Wanderlust has become the dream of our generation. Suddenly, everyone, has a backpack tugged in the overflowing city closet, yearning to be out and packed. With one foot shackled to the work desk and the other itching to wander around, our lives keep oscillating between the two.
“If traveling were free, I’d be never seen again” has somehow become the tag line of our lives. However, three years into the industry, if there’s one thing that I unabashedly claim it would be that you don’t need money to travel. You need skills and the rightful exchange of it. So folks, sit tight and read on, cause this blog is a crash course in the secrets of sponsored travel and the rising volunteer tourism trend in India.
Around four years ago, I was looking outside the window of a random corporate office in Gurgaon, making serious poker faces in meeting rooms and battling the deadlines – while panning the next road trip.
Leaving the comfort of a monthly salary isn’t easy. Like most of us, it wasn’t an option for me as well. At the same time, for those of us who have decided to take the travel trail, surviving the city life is suffocating. So here’s what I did:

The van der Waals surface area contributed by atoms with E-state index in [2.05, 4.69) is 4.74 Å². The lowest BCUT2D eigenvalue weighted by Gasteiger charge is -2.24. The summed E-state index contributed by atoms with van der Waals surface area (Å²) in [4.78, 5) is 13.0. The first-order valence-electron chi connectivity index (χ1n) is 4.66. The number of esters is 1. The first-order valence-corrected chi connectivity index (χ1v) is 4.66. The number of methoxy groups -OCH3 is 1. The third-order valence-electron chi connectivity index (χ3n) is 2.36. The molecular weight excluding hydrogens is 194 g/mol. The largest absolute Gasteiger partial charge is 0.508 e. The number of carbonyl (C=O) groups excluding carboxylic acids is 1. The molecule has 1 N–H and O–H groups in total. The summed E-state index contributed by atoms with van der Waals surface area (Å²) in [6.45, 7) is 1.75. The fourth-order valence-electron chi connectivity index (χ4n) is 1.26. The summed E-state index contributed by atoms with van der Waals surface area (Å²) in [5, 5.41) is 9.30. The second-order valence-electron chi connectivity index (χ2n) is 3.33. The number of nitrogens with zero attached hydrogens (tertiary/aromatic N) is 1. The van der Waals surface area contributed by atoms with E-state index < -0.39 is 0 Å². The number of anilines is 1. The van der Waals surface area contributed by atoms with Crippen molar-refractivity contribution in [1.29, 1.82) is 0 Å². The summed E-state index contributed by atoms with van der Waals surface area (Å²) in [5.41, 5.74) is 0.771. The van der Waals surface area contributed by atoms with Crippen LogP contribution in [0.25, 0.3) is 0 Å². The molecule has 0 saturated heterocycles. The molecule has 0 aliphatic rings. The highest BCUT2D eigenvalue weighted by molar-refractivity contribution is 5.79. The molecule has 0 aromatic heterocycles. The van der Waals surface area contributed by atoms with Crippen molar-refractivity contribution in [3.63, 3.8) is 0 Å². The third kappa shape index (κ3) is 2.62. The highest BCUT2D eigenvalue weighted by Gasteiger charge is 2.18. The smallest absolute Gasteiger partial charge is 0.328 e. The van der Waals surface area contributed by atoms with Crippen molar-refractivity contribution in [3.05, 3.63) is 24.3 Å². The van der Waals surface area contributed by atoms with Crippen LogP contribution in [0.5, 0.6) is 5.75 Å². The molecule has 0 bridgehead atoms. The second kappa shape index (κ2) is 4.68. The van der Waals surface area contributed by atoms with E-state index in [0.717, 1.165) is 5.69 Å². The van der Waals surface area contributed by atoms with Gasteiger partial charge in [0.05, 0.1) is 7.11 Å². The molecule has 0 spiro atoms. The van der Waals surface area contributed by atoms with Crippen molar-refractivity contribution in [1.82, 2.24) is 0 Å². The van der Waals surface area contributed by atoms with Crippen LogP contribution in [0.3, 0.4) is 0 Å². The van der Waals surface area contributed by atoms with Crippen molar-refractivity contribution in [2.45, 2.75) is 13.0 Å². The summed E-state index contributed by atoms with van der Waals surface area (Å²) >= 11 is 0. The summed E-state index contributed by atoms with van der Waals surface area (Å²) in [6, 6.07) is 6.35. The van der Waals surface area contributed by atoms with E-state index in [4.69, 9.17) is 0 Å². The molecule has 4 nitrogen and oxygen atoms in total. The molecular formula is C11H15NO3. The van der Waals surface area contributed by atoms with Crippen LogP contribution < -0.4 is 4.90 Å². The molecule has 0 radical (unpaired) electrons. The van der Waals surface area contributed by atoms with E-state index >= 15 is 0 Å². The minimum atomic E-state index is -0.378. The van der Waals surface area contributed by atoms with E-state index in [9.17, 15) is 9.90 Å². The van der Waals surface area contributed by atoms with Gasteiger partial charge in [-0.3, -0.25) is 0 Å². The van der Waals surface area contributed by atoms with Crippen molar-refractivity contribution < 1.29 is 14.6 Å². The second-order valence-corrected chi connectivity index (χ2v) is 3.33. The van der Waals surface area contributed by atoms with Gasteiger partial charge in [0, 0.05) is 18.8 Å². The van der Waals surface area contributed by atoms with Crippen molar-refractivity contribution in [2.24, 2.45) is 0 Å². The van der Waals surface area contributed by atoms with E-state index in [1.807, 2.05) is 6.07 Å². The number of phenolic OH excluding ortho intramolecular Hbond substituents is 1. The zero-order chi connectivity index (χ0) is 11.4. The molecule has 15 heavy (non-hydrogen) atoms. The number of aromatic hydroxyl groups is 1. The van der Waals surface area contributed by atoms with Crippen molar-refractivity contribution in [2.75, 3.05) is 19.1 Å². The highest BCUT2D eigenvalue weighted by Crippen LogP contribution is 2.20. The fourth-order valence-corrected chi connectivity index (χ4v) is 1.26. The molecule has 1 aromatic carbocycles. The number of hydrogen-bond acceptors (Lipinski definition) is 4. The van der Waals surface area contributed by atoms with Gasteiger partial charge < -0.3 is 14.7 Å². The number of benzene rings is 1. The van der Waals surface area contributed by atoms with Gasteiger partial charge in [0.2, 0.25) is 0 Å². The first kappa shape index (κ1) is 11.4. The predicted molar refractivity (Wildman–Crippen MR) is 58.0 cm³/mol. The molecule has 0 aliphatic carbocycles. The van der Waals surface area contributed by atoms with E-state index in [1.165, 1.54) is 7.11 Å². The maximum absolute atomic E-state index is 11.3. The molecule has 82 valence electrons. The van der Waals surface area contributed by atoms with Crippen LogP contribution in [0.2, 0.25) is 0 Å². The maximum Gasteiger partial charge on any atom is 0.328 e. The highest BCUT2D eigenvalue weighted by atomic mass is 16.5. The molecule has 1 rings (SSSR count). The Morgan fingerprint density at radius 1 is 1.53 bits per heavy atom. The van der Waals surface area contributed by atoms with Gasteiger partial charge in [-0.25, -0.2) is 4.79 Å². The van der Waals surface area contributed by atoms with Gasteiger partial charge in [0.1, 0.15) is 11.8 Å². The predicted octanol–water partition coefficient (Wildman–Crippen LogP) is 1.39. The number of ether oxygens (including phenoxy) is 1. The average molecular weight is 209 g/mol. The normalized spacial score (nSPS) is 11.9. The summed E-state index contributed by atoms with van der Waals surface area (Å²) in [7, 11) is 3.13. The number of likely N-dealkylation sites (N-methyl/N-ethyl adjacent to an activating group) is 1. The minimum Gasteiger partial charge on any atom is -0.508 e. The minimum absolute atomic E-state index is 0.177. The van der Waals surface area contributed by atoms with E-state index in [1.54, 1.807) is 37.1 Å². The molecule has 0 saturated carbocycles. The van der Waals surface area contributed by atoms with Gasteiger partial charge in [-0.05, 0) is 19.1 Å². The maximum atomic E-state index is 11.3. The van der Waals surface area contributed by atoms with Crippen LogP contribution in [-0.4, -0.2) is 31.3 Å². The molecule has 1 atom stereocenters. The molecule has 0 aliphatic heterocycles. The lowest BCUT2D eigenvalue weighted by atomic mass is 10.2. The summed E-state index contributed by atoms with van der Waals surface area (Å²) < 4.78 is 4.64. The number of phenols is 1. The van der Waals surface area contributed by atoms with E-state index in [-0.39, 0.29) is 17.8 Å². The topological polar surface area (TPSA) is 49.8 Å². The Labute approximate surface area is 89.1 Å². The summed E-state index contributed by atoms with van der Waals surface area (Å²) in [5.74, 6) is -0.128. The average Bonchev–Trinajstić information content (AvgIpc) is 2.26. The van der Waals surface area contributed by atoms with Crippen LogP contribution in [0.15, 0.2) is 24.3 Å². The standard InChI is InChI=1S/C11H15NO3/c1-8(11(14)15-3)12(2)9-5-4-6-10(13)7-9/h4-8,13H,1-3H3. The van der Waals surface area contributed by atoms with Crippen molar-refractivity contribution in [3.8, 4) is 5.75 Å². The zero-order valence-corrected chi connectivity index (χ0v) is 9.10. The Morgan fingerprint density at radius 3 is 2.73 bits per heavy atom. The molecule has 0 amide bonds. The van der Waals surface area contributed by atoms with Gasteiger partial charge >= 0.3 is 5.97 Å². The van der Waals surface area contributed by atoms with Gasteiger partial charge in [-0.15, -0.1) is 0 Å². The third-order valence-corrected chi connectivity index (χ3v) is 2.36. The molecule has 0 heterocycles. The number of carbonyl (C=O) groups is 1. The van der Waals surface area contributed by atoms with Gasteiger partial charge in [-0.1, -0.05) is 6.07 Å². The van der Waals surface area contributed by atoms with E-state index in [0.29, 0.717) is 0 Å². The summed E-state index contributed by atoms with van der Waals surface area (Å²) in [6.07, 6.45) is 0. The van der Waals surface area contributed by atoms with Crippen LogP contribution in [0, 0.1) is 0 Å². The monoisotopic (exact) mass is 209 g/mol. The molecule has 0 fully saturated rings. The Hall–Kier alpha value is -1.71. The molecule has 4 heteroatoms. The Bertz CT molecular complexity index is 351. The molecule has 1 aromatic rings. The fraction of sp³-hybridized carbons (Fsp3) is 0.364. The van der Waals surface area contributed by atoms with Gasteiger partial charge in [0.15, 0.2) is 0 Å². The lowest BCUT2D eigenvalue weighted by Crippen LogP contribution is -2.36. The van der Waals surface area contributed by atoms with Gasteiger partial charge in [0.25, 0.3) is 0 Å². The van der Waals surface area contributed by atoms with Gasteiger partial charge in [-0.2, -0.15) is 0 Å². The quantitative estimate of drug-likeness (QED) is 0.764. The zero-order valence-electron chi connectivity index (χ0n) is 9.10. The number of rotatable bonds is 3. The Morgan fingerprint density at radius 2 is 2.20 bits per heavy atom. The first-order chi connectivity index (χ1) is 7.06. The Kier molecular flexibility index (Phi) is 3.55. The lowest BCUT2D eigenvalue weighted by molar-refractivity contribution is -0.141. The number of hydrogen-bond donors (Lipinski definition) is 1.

You are good for something. Know that, believe that and work on it. There are writers, photographers, web designers, graphics guys, digital marketers, social media maniacs, people who are good at creating experiences and people who are good at selling them. Think of a skill that you can offer to find a place in the travel industry. There are plenty of new and old players in the travel game. This is an evolutionary age for the travel industry where everybody is trying to make it better. This is where people like us come in the picture with our skill set.